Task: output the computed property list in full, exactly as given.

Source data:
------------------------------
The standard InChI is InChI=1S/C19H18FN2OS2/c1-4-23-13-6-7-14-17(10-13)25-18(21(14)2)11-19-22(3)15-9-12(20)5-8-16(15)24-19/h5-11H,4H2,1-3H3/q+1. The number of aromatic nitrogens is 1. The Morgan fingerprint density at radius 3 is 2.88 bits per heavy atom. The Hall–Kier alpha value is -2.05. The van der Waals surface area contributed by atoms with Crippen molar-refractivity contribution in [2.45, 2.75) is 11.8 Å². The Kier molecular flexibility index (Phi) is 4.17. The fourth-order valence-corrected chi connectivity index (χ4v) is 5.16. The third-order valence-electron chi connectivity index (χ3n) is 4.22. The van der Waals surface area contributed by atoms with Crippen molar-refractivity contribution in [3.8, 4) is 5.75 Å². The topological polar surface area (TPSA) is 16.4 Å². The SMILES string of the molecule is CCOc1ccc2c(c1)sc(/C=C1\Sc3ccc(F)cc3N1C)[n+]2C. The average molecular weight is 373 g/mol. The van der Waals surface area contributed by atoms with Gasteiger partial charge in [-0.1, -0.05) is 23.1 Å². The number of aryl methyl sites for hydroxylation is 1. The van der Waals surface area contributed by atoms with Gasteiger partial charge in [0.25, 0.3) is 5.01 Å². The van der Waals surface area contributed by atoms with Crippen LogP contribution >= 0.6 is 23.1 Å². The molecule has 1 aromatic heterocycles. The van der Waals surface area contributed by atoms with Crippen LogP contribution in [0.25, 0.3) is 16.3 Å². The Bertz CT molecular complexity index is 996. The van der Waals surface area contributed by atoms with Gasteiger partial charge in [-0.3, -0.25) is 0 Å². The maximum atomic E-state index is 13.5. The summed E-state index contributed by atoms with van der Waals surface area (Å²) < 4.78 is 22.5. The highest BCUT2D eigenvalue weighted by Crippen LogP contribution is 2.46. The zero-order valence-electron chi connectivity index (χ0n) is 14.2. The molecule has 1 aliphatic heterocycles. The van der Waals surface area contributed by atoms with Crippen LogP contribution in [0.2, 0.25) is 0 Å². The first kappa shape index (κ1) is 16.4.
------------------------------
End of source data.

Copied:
The standard InChI is InChI=1S/C19H18FN2OS2/c1-4-23-13-6-7-14-17(10-13)25-18(21(14)2)11-19-22(3)15-9-12(20)5-8-16(15)24-19/h5-11H,4H2,1-3H3/q+1. The number of aromatic nitrogens is 1. The Morgan fingerprint density at radius 3 is 2.88 bits per heavy atom. The Hall–Kier alpha value is -2.05. The van der Waals surface area contributed by atoms with Crippen molar-refractivity contribution in [2.45, 2.75) is 11.8 Å². The Kier molecular flexibility index (Phi) is 4.17. The fourth-order valence-corrected chi connectivity index (χ4v) is 5.16. The third-order valence-electron chi connectivity index (χ3n) is 4.22. The van der Waals surface area contributed by atoms with Crippen molar-refractivity contribution in [3.8, 4) is 5.75 Å². The topological polar surface area (TPSA) is 16.4 Å². The SMILES string of the molecule is CCOc1ccc2c(c1)sc(/C=C1\Sc3ccc(F)cc3N1C)[n+]2C. The average molecular weight is 373 g/mol. The van der Waals surface area contributed by atoms with Gasteiger partial charge in [-0.1, -0.05) is 23.1 Å². The number of aryl methyl sites for hydroxylation is 1. The van der Waals surface area contributed by atoms with Gasteiger partial charge in [0.25, 0.3) is 5.01 Å². The van der Waals surface area contributed by atoms with Crippen LogP contribution >= 0.6 is 23.1 Å². The molecule has 1 aromatic heterocycles. The van der Waals surface area contributed by atoms with Crippen LogP contribution in [0.25, 0.3) is 16.3 Å². The Bertz CT molecular complexity index is 996. The van der Waals surface area contributed by atoms with Gasteiger partial charge in [-0.3, -0.25) is 0 Å². The maximum atomic E-state index is 13.5. The summed E-state index contributed by atoms with van der Waals surface area (Å²) < 4.78 is 22.5. The highest BCUT2D eigenvalue weighted by Crippen LogP contribution is 2.46. The zero-order valence-electron chi connectivity index (χ0n) is 14.2. The molecule has 1 aliphatic heterocycles. The van der Waals surface area contributed by atoms with Crippen LogP contribution in [0.2, 0.25) is 0 Å². The first kappa shape index (κ1) is 16.4.